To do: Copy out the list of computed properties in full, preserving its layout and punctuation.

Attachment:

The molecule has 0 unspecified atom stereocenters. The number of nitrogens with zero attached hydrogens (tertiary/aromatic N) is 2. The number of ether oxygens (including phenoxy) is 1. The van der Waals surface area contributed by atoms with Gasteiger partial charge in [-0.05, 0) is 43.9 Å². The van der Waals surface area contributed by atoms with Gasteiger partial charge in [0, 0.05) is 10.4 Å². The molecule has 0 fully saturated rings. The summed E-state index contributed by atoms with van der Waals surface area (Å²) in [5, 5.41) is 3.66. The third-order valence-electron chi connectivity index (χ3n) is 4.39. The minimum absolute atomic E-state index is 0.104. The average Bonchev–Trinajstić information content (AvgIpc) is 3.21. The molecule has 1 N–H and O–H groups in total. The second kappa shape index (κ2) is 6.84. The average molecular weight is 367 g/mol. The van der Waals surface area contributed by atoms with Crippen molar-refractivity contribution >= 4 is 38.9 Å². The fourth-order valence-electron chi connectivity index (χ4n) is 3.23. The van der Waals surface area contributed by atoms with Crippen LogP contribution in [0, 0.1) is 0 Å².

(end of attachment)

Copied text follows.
The molecule has 0 unspecified atom stereocenters. The number of nitrogens with zero attached hydrogens (tertiary/aromatic N) is 2. The number of ether oxygens (including phenoxy) is 1. The van der Waals surface area contributed by atoms with Gasteiger partial charge in [-0.05, 0) is 43.9 Å². The van der Waals surface area contributed by atoms with Gasteiger partial charge in [0, 0.05) is 10.4 Å². The molecule has 0 fully saturated rings. The summed E-state index contributed by atoms with van der Waals surface area (Å²) in [5, 5.41) is 3.66. The third-order valence-electron chi connectivity index (χ3n) is 4.39. The minimum absolute atomic E-state index is 0.104. The average Bonchev–Trinajstić information content (AvgIpc) is 3.21. The molecule has 1 N–H and O–H groups in total. The second kappa shape index (κ2) is 6.84. The average molecular weight is 367 g/mol. The van der Waals surface area contributed by atoms with Crippen molar-refractivity contribution >= 4 is 38.9 Å². The fourth-order valence-electron chi connectivity index (χ4n) is 3.23. The van der Waals surface area contributed by atoms with Crippen LogP contribution in [0, 0.1) is 0 Å².